1. Jody Guralnick explores the intersection of science and art, bringing to light the microscopic and often unnoticed structures of lichens, mushrooms, molds and more. These tiny organisms are comparable to the first words of the earth—building blocks for nature’s language. Her works seek to make visible the links between the human world and the realm of fungi and microbes, encouraging stewardship of the environment by highlighting the spaces that we share with microorganisms.

    Guralnick's exhibition, "Prima Lingua: First Words of the Earth," is on view at the Gardens through March 14, 2021.

    # vimeo.com/502780818 Uploaded 561 Views 0 Comments
  2. Trail of Lights at Chatfield Farms takes you along a winding path glistening with lights that illuminate the Colorado countryside.

    Spread throughout Denver Botanic Gardens Chatfield Farms, Trail of Lights offers visitors a choice of paths; a shorter route takes visitors directly through the children’s play area, while an extended path allows visitors to explore the outside area of the Green Farm Barn and silo before continuing through the children’s area and 1880s homestead.

    Nov. 27, 2020 – Jan. 3, 2021, Various evenings (closed Dec. 25), 5-9 p.m.

    Chatfield Farms
    8500 W Deer Creek Canyon Road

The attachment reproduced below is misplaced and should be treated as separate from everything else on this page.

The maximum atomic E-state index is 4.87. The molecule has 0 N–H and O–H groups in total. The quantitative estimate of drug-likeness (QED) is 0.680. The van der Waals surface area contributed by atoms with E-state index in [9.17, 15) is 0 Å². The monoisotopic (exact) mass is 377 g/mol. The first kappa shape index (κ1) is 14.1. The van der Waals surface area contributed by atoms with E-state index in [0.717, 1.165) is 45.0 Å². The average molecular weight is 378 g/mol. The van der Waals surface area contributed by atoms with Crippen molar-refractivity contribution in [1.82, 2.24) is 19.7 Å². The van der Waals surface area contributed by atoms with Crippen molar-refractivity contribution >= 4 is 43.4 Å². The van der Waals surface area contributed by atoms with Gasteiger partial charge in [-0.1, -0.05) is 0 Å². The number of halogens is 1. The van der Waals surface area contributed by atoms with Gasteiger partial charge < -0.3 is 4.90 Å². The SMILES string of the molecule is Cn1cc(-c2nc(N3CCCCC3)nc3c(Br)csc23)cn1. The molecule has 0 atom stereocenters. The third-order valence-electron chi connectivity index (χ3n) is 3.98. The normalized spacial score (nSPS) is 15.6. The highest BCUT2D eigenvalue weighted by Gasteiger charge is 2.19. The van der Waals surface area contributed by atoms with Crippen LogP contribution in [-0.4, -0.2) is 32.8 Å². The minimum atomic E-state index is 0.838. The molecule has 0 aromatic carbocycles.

Littleton, CO 80128
    720-865-3500
    botanicgardens.org/events/special-events/trail-lights

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  3. Celebrate the holiday season at Blossoms of Light™, a dazzling and ever-changing display of light and color.

    The Gardens’ signature event for over three decades, this annual holiday lights extravaganza transforms our York Street location into a twinkling winter wonderland. Join us for this family-friendly event that has become a holiday tradition for thousands of Front Range families.

    Evenings, Nov. 20, 2020 – Jan. 16, 2021 (closed Nov. 26 & Dec. 25)

    Denver Botanic Gardens
    1007 York Street
    Denver, CO 80206
    720-865-3500
    botanicgardens.org/events/special-events/blossoms-light

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  4. Get the whole family involved to learn a little bit about Mexico and challenge yourselves with an interactive STEAM project. Join Denver Botanic Gardens and Jacobs Engineering in a fun workshop.

    Create a rain harvesting system in this Día De Los Muertos-themed workshop. Learn how science, technology, engineering, arts and mathematics (STEAM) work together.

    Get to know two engineers, Santiago Ruiz Lopez and Monica Morales, who are dressed in Día De Los Muertos-themed attire as they talk about how they became engineers. They demonstrate a hands-on activity while students follow along and create their own mini system to collect as much rain as possible to fight droughts. Mexico and parts of the United States share an arid and dry climate where rain harvesting can happen on the scale from the size of a tamale pot to as large as a whole field. Water engineers design systems to ensure that clean drinking water is supplied for generations and one way is through rain harvesting.